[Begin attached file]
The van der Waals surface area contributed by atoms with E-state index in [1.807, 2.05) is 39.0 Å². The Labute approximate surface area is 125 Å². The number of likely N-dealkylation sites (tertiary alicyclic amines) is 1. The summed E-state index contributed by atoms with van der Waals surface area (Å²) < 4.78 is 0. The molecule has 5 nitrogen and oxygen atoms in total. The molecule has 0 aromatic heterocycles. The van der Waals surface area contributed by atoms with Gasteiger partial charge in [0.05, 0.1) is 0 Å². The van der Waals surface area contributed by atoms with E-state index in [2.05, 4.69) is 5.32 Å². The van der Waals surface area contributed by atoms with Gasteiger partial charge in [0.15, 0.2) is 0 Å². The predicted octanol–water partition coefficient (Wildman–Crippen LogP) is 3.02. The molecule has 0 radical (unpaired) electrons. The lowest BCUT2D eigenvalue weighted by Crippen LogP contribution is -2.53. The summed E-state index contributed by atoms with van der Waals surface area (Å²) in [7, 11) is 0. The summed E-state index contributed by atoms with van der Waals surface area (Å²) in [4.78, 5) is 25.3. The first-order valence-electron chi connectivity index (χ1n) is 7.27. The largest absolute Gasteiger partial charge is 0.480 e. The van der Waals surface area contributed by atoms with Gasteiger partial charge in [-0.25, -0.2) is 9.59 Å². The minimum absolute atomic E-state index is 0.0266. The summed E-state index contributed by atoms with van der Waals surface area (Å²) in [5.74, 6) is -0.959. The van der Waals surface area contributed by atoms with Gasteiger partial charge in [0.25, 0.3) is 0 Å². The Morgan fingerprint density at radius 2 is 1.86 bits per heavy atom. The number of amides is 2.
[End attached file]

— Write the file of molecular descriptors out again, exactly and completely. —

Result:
The van der Waals surface area contributed by atoms with E-state index in [1.807, 2.05) is 39.0 Å². The Labute approximate surface area is 125 Å². The number of likely N-dealkylation sites (tertiary alicyclic amines) is 1. The summed E-state index contributed by atoms with van der Waals surface area (Å²) < 4.78 is 0. The molecule has 5 nitrogen and oxygen atoms in total. The molecule has 0 aromatic heterocycles. The van der Waals surface area contributed by atoms with Gasteiger partial charge in [0.05, 0.1) is 0 Å². The van der Waals surface area contributed by atoms with E-state index in [2.05, 4.69) is 5.32 Å². The van der Waals surface area contributed by atoms with Gasteiger partial charge in [0.15, 0.2) is 0 Å². The predicted octanol–water partition coefficient (Wildman–Crippen LogP) is 3.02. The molecule has 0 radical (unpaired) electrons. The lowest BCUT2D eigenvalue weighted by Crippen LogP contribution is -2.53. The summed E-state index contributed by atoms with van der Waals surface area (Å²) in [7, 11) is 0. The summed E-state index contributed by atoms with van der Waals surface area (Å²) in [4.78, 5) is 25.3. The first-order valence-electron chi connectivity index (χ1n) is 7.27. The largest absolute Gasteiger partial charge is 0.480 e. The van der Waals surface area contributed by atoms with Gasteiger partial charge in [-0.25, -0.2) is 9.59 Å². The minimum absolute atomic E-state index is 0.0266. The summed E-state index contributed by atoms with van der Waals surface area (Å²) in [5.74, 6) is -0.959. The van der Waals surface area contributed by atoms with Gasteiger partial charge in [0.25, 0.3) is 0 Å². The Morgan fingerprint density at radius 2 is 1.86 bits per heavy atom. The number of amides is 2.